It seems like it is human nature that we label things. It starts at a young age where we label all of our school supplies to show ownership. Food items so it is clear to us what is on the inside. Designers (and pretty knock offs of course) use labels to show a level of eliteness: Chanel, Kate Spade, Matt & Nat all proudly show on their products so onlookers get the impression that we can afford these expensive items. We often unintentionally label other people in positive and negative way: that person is reliable, that person is irritating or that person is creative.

I think one of the worst things we do is label ourselves. It is usually not a snap or conscious decision but a label that slowly begins to stick. Things such as “I am not good enough for this”, “I am such a failure as a mother and wife”, “Who could ever love me?”, “I am not smart enough to accomplish that”. “I will never have the will power to lose weight and get healthy.”

These labels are extremely dangerous. As humans we tend to rise to the expectations that we put on ourselves. These labels quickly become part of our personality and they become a limitation like a glass ceiling that is impossible to penetrate. Psychiatrists have identified this for years that they must be careful with labels and diagnosis because it is very easy for patients to slip into the definition of the diagnose.

Also we often sense the labels that others put on us. Some of these labels come from family, some from friends, and some from the good ol’ peanut gallery. The ones that label us as “lazy, worthless, bland, crazy, no good, rebel, ect.” and the worst part is we believe it. I am not saying that it isn’t important to receive constructive, loving advice from those who are closest and know our heart and our deepest intention but we must choose those people wisely.

Here are a few thoughts on breaking free from labels…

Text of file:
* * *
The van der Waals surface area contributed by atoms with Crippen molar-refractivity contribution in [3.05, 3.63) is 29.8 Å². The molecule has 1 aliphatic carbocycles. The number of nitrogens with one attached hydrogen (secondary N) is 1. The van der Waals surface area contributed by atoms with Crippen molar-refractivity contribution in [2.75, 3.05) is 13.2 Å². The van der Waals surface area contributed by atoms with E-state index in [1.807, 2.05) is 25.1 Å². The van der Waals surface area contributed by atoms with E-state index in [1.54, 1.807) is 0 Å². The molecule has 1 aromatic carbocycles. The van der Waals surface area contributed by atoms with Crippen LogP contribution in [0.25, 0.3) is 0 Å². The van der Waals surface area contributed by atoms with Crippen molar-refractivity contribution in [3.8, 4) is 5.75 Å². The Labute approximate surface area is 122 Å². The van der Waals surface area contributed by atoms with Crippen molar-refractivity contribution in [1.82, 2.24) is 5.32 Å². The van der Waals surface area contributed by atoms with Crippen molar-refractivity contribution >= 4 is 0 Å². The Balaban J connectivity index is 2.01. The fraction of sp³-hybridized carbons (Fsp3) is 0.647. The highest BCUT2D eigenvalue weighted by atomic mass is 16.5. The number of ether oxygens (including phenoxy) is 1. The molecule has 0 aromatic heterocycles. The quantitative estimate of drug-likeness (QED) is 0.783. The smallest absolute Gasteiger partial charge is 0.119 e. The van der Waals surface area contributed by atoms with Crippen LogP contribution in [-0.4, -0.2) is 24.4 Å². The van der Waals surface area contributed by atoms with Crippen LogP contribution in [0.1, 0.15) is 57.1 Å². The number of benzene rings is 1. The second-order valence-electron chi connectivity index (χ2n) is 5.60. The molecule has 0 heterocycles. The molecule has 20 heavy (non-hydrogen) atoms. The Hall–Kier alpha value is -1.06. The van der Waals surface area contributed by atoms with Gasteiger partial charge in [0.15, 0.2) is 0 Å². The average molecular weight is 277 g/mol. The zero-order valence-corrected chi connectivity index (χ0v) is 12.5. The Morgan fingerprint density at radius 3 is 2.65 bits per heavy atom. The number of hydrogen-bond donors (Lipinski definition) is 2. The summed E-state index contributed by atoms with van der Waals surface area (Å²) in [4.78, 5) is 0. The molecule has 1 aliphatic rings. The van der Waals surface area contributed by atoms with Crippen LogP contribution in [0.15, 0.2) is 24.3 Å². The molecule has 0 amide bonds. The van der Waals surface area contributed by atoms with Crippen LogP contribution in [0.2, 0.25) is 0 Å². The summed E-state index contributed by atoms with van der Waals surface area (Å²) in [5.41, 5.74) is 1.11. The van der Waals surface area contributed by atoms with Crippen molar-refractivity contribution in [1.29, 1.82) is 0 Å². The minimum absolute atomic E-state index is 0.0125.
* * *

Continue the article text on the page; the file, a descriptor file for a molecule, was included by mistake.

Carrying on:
1. Check your Inventory: When you feel labelled by others, take time to reflect on your behaviour. Maybe I was selfish in that moment, maybe I was unreliable, maybe that comment came out wrong. Once we take stock of our wrongdoings we can go about correcting them by apologizing to others and truly repenting and trying to fix the negative attitude that generated that behaviour.

2. Choose not to Label Others: I am a big fan of “do unto others as you would like done unto you.” When we start labelling others we easily become critical people. We start seeing strictly their behaviour and not the human BEHIND the behaviour. I am learning that we never know what battle someone is privately fighting. Maybe problems in their marriage is causing their withdrawn mood. Maybe they have experienced a sick family member that they are privately dealing with. Reacting in compassion instead of snap judgement is one of the most beautiful things we can do as people.

3. You are not a Label: You are not a label but a PERSON. As a human we all have flaws (even if we don’t want to think so). No matter how negative the labels you collect, you are a human and are perfectly made. Don’t allow what others think of you devalue your self worth.

My challenge for you and myself in 2016 is that we try to rid the labels in our lives. That we give ourselves grace in each moment and recognize our behaviours as simply behaviours and not personality traits. That we would look at ourselves and see how we can improve humanity. That we strive to understand people instead of judging them. And most importantly, we extend the grace to others that we extend to ourselves.

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4 thoughts

  1. Hello! I too have contemplated the whole label – giving phenomenon. I came to the conclusion that we must label ourselves and each other and circumstances around us just so as to organize the world. You know? The issue, from my own thought processes, is that we label wrong. Whether it’s ourselves or circumstances or someone else. I also think we can label positively, but it’s still incorrect – like we are looking through those rose colored glasses so we aren’t able to see too clearly. Anyways, this topic is always good for conversation.

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